When you listen to a lot of music or spend a lot of time in venues watching bands, you often find yourself lumping CDs into activities that make up your daily routine. I have music that I listen to while I drive to work, CDs that I listen to on my way home, tunes that I clean the house to, records that I draw to/get high to/drink to/go for a run to/etc. You get the point.


I have always been a fan of Carrie Nation, and their first self-titled album was “have a beer after work music” for me. It’s an easy-going record that in my mind celebrates some of the beautiful simplicities of rural living. It can get fast, but not too fast. Some of it’s sad, but it’s not too dark. Listening to Carrie Nation’s self-titled has always helped me unwind after a long day, tapping my foot and dreaming of the fields and country roads that the tracks tell stories about.


So when I picked up Carrie Nation and the Speakeasy’s latest release, “Hatchetations”, I was ready to relax and feel like I was walking on a gravel path with a pretty girl or something. I popped open my beer, had a seat, and leaned back on the couch. Within thirty seconds of the first song I was jolted and spit out my drink. This record starts with a track called “Obis” in which the lyrics tell stories of death and anguish. The guitar is going at a mile a minute, there’s a harmonica that’s wailing like its player is about to be pushed off of a cliff, and a mandolin solo which carries an intensity that made my head spin. Every spastic note of this song is fantastic. They earned my attention with that one. That’s for sure.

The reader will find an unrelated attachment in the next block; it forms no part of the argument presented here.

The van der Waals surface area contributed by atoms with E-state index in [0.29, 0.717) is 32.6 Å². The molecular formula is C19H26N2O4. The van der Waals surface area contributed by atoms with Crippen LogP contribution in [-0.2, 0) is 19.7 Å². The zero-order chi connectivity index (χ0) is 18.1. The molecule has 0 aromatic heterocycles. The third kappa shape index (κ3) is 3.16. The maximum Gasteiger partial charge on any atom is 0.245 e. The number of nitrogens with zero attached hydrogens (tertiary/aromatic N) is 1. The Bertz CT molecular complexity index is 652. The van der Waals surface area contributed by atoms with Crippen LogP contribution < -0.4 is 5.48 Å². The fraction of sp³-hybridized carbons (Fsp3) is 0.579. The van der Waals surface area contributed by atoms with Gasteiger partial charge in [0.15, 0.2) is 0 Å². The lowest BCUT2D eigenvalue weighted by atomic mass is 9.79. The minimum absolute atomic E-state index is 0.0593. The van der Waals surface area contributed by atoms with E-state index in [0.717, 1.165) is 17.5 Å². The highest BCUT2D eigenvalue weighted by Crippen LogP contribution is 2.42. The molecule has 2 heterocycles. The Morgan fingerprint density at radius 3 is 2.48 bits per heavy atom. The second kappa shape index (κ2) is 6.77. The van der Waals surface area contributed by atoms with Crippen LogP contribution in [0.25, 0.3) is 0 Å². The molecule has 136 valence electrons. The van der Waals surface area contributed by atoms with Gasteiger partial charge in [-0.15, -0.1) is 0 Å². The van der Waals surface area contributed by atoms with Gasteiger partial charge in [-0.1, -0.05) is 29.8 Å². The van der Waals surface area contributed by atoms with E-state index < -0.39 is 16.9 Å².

The music raged on, with the next track “Consume” ridiculing people that have given into greed and lost all they’ve had. There is not a lick of sympathy in this song; it is an unfiltered criticism of consumer culture and how the ignorance that it encourages can destroy communities. This tune is brutal, and damn is it good. The instruments continue to go at lightning speeds and the horns that join in only make the band go faster. Track one was intriguing, track two was addicting.


The music lets up and slows down for a few of the numbers, but in those there is no light-hearted joy. These slow songs are dark and/or disturbing. “Andersonville” describes the historic Confederate prison camp in Georgia that housed Union soldier POWs. In good detail the singing discusses the disease, famine, and death that this saddening event in American history is known for. God, it’s fucking chilling. I’ve listened to this song so many times and it always manages to give me goose bumps.


But my personal favorite, hand downs, my FAVORITE song on this record is “Trying Times.” This heart-wrenching, barbed-toothed, tear-jerking and simultaneously riot-inciting song paints the tragic pains of classism. A musical portrait of our time, this song puts you in the last spot of the unemployment line. Ghost towns, disappointment and frustration make this beautiful piece what it is. It’s not just about the “trying times” that the economy has put on the classist society, it’s about the complete removal of the identity and pride of the classes that have been hit by the lack of employment in this troubled world. I don’t know whether to burn down the governor’s mansion or have a nervous breakdown when I hear this song. It is amazing.


When you get this record (because you really should), make sure that you don’t have anything in your mouth like I did. Once this music attacks your senses, you will temporarily lose control of your body. You won’t mind though, as you choke on the brutal lyrics and heavy yet acoustic instrumentation you’ll be thanking this band for what they do and begging them for more.


Check out Carrie Nation and the Speakeasy here.




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